Brain activation in OCD: A novel functional magnetic resonance imaging (fMRI) study
People with OCD respond to many things differently than people without the disorder. For example, people with OCD may be more anxious overall or may respond more to particular stimuli (such as dirt or unevenness). We are investigating the brain mechanisms underlying some of these effects using a novel functional magnetic resonance imaging (fMRI) scan sequence never before utilized in OCD. This fMRI investigation is being done in collaboration with Alan Anticevic, PhD.
Neurofeedback using functional near-infrared spectroscopy
This study will use near-infrared spectroscopy (NIRS) to measure brain activity during neurofeedback. The purpose of neurofeedback is to teach people to improve self-regulation by learning to regulate brain activity. A NIRS cap designed to detect activity in specific brain regions is placed on the head. Information on this brain activity is then “fed back” to the person in the form of waves displayed on a computer screen. A person will try to regulate their brain activity by using different cognitive strategies to move the waves up and down. Although this is not a treatment study, it may lead to improvement in controlling brain activity.
In this study, we are investigating how people with OCD think and solve problems. Participants complete tasks on a computer and/or tablet which involve basic decision-making. In these tasks, they are presented with a series of visual stimuli, and asked to respond to these stimuli with a button-press. Participants may also be asked to complete other questionnaires. This testing may last up to two hours, with breaks provided as needed.
Transcranial direct current stimulation
This study is exploring ways in which non-invasive brain stimulation can be integrated with principles of cognitive-behavioral therapy for OCD and related-disorders. More specifically, we are combining a single session of transcranial direct current stimulation (tDCS) with two sessions of a lab challenge designed to help understand exposure and response prevention (ERP). This experiment requires two appointments, scheduled 24-48 hours apart, and will take 3-4 hours to complete.
tDCS is a safe and minimally invasive form of brain stimulation that involves passing a mild electrical current (less than that of a 9 volt battery) between electrodes placed on the scalp. Some of this electrical current enters the brain and can change brain activity. ERP is gold-standard behavioral treatment for OCD that involves approaching anxiety provoking situations of a moderate level while resisting typical compulsive behaviors. This can lead to gradual reductions in anxiety and other negative emotions. While this study itself is an experiment and does not involve dedicated treatment of OCD, it may help us identify ways to improve the effect of treatment.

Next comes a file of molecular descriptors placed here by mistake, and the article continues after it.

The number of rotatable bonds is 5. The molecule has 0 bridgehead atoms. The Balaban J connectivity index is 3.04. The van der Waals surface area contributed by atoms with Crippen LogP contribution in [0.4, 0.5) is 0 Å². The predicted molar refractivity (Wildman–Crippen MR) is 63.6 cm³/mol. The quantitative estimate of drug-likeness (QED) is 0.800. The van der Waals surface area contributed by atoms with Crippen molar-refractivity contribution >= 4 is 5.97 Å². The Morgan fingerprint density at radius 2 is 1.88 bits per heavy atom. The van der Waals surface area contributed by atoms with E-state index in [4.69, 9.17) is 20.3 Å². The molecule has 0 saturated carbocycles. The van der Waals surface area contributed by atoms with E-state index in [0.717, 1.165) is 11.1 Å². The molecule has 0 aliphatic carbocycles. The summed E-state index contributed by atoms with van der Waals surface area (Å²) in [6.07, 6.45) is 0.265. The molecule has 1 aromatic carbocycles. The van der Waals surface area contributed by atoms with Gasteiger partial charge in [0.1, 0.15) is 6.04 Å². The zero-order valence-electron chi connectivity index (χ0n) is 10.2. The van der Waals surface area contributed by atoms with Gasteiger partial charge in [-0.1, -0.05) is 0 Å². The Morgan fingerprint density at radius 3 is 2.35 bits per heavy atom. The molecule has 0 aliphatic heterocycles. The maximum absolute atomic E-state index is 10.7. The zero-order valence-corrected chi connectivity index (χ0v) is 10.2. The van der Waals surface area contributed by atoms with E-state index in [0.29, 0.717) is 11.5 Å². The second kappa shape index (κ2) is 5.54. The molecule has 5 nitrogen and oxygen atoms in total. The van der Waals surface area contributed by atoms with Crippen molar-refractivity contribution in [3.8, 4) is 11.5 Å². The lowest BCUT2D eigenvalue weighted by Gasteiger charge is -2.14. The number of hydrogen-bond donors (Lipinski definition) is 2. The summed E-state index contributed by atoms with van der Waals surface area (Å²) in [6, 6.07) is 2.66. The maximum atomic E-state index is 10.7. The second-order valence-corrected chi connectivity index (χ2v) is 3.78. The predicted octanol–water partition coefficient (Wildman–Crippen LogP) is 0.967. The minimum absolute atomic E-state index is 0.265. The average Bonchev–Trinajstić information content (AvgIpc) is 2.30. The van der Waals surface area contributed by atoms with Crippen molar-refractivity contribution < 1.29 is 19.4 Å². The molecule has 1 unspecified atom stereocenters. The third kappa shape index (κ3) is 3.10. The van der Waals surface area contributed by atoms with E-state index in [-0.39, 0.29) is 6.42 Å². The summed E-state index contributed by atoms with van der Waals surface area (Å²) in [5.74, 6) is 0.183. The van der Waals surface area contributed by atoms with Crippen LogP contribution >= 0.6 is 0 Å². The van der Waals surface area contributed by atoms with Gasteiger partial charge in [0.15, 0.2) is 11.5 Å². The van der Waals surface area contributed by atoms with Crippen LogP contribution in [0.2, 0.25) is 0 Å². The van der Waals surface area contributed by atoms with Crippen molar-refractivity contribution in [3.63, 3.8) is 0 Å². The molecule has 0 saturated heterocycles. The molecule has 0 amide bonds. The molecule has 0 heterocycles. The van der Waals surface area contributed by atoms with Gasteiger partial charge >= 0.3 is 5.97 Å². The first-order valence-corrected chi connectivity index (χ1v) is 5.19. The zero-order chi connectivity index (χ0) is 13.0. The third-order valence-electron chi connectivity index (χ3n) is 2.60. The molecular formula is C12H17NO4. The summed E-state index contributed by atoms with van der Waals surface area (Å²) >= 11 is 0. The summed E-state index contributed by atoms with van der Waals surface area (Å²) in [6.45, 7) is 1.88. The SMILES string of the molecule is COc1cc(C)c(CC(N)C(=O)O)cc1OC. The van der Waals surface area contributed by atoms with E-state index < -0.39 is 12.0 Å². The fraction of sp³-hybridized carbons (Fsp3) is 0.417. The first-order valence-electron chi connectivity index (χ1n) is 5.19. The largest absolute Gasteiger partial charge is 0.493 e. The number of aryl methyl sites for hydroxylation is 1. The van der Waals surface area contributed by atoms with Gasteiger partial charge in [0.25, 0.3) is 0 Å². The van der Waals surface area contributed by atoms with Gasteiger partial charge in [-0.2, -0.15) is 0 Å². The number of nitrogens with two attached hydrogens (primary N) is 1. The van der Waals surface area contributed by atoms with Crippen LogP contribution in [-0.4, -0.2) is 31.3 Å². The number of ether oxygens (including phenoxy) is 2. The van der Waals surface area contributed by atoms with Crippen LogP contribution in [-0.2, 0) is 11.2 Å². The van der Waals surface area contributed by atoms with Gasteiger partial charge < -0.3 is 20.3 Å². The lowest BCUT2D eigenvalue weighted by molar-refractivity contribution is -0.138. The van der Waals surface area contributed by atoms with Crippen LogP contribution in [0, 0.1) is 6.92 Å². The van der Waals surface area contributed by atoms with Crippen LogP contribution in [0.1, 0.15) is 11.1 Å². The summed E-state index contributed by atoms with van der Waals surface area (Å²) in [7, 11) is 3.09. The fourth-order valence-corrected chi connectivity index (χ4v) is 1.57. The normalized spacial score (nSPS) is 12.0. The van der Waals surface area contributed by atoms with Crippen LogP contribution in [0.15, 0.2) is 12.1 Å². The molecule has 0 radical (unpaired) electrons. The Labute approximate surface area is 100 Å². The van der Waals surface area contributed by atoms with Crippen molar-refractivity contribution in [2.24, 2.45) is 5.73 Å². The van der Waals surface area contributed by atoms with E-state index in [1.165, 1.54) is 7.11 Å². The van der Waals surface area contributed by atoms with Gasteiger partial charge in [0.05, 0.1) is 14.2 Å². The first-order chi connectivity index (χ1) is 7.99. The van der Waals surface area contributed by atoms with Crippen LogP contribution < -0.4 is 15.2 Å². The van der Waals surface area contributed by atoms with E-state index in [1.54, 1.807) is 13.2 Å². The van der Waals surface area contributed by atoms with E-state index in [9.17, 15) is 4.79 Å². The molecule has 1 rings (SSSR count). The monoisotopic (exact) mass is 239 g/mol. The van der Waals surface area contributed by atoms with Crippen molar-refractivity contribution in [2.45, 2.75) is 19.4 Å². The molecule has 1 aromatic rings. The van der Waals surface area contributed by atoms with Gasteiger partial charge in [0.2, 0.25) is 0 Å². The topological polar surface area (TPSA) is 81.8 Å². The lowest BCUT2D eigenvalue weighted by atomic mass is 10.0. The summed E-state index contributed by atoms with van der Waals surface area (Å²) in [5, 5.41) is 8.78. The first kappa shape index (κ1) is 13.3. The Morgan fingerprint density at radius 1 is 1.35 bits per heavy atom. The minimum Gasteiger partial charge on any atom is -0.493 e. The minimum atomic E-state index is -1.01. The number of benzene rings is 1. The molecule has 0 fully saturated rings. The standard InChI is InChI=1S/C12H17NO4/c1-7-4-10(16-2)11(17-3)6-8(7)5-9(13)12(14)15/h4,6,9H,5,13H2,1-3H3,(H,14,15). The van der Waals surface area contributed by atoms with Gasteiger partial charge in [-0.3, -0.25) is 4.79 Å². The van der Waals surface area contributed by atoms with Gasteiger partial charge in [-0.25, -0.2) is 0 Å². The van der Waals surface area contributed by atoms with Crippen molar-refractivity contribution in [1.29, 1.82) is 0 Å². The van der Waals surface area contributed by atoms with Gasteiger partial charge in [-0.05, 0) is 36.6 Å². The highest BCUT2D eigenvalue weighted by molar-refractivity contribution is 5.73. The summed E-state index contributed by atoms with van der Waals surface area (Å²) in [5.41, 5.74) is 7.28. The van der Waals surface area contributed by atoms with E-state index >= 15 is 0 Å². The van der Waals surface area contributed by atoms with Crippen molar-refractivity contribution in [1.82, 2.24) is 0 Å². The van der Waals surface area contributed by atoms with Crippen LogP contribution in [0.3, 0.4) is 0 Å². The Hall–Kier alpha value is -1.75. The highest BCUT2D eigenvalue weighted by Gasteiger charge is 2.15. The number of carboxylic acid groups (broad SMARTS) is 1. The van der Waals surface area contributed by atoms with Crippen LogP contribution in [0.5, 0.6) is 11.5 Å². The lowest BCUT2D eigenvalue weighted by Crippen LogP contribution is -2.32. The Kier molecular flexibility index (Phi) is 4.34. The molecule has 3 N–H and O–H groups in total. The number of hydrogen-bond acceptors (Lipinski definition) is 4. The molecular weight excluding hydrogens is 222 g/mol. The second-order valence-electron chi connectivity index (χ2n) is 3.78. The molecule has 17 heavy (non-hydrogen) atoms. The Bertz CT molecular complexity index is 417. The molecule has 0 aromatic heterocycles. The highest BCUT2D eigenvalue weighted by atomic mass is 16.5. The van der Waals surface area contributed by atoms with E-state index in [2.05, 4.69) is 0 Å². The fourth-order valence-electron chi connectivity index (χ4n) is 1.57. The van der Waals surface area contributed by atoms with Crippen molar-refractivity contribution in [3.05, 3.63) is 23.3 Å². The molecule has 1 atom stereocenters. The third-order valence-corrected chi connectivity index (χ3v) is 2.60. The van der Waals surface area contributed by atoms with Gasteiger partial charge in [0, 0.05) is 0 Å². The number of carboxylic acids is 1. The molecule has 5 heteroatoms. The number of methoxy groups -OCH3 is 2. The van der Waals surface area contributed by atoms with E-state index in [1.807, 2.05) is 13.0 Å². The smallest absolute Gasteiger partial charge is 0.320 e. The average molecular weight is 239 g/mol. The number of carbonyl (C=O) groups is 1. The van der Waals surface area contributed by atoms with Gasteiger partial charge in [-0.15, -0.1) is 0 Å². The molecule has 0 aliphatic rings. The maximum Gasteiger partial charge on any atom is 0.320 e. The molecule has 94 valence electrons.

During the first session, participants will: complete a series of questionnaires, learn about ERP, identify moderately challenging exposures with a psychologist or psychiatrist, receive active or sham (placebo) tDCS, then complete 60 minutes of an ERP experimental challenge. Participants will then return 24-48 hours later to complete 60 additional minutes of ERP challenge. Basic physiological measures such as electroencephalography (EEG) skin conductance will be collected during most experimental procedures.
Exploring the genetics of OCD
It is clear that the risk for developing OCD depends in part on our genes; but the specific genes that contribute to OCD, and how they do so, are not well understood. Patients who we see in our clinic have the opportunity to give blood for genetic analysis. By comparing the specific genes of patients with OCD with other patients or with individuals with no psychiatric diagnosis, we hope to better understand the various complicated factors that contribute to the genetics of the illness.